Tuesday, 13 March 2012

The Beat - Song for Ife

It’s all in the hips she said
How the swaying leads to the dips she said
Like the way there’s a curve in our lips she said
When one prepares for a kiss she said
Now I know it’s one of those that must be said
When an African muses on the drum she said
There’s a spiritual evoke it provokes she said
The finesse in the balance in the stroke she saidSee the secret is in me she said
Way before I knew me was me she said
I guess my mother knew, she must have knew she said
The way she crept in the shadows and she stared she said
Mother had the fear she said
The fear that man couldn’t comprehend she said
Their eyes on my guise and their lies she said
Mother said it’s about time I realised she said
And that aroused a pain in me she said
It’s like I was to blame she blamed me she said
That her husband came after me she said
Old husband wanted me and not her she said
Every night it was me she said
And every cry was from me she said
I would close my eyes and ask mother why she said
Why she crept in the shadows and just watched she said
And I knew she was watching she said
Her eyes were unnerved as she watched she said
and her fist ooo her fist they were clutching she said
And when it was all over mother said NOTHING she said
so it’s one of those things that must be said
When an African muses on the drum she said
A young girl muses on the drum she said
An old man plays the beats on the drum she said

Thursday, 2 February 2012

Umoja - Review

The show opens with a salvo of drum patterns, huge men beat ferociously as if the decades of oppression they endured were now bundled into the hollow depths of this instrument they played.

This is "Umoja" we're told by our narrator Gregory Mkhabla, a man who I can only liken to a sub Saharan Morgan Freeman with his deeply melancholy voice, he goes on to explain; " it is a word from Swahili meaning togetherness", and there was a familial togetherness on stage as we had glimpses of a past Zulu nation, a nation that roared with sheer vigour and power. The men, spear in one hand and shield in the other leapt and tumbled, their chests pounded with intent and they grappled each other for respect and honour. The women, exposed to the world were vivid, their guise tempting and voices rejoiced in unison as they beautifully harmonised the spirit of togetherness through musical number and dance. Occasionally they will spill out into the auditorium in full glory, unapologetic, vibrant and intimidating as if to reclaim a land that once belonged to them; this was evident in the wildness in their eyes.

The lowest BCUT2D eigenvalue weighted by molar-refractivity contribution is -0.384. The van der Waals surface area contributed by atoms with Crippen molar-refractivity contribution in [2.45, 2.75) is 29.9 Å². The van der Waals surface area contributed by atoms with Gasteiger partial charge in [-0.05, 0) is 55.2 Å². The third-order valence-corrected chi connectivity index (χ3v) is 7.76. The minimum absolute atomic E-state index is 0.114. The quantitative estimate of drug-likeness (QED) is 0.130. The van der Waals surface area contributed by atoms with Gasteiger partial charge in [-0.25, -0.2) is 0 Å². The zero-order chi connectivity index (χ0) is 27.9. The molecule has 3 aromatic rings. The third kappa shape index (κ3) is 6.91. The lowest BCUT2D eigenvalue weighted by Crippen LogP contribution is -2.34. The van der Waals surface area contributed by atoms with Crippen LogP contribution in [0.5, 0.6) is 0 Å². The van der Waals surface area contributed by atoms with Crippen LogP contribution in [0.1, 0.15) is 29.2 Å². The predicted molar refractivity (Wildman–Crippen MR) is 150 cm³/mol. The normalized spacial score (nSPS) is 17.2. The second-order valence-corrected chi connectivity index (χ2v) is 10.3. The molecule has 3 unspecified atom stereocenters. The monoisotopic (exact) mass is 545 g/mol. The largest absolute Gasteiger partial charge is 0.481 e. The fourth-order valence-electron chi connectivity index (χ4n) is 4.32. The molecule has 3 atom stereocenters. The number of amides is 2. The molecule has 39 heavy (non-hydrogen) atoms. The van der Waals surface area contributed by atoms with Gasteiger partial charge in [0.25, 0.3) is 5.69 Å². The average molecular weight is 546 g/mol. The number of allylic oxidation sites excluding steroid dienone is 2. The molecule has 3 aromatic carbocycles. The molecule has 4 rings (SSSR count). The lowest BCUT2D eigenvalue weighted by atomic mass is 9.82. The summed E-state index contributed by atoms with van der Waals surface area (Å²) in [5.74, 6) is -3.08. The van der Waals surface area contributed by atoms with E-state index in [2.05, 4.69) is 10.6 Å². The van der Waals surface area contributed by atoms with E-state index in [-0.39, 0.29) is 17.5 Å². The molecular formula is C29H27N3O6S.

Many are aware of the story of Apartheid and political fraction in South Africa; Film, Art and Theatre have all played their part in contributing to this discourse. I remember none more fondly than Sarafina; a musical by Mbongeni Ngema depicting students involved in the Soweto Riots, in opposition to apartheid. Umoja, however doesn't fall into that category, in fact, it did everything it possibly could to sway away from the politics and harsh reality of living in South Africa, instead what we have is the optimist's approach, satirical reflection of mainstream South African culture and the decision to revel in wondrous discovery of Sheebebs underground clubs where, we're told, the likes of Miriam Makeba and the Soul Brothers careers were birthed.

Todd Twala's choreography although engaging at first became repetitive and all too predictable, the music seemed at its best in the first half when the richness of African voices flowed easily and with cadence to traditional music, the transition into contemporary Kwaito seemed unnatural and the Gospel explosion turned our spirited songstress into Sister Mary Clarence.

This didn't matter however, what we saw was a new nation celebrating its history, their spirit relentless and passion uninhibited. Their message was clear and poignant; it's the past and present that makes us great, the spirit of Umoja travels through time and on a night where sub zero temperature battered the streets of London, I was at least grateful to be transported to a warmer climate.

Booking until February 19, Box Office: 0844 412 4300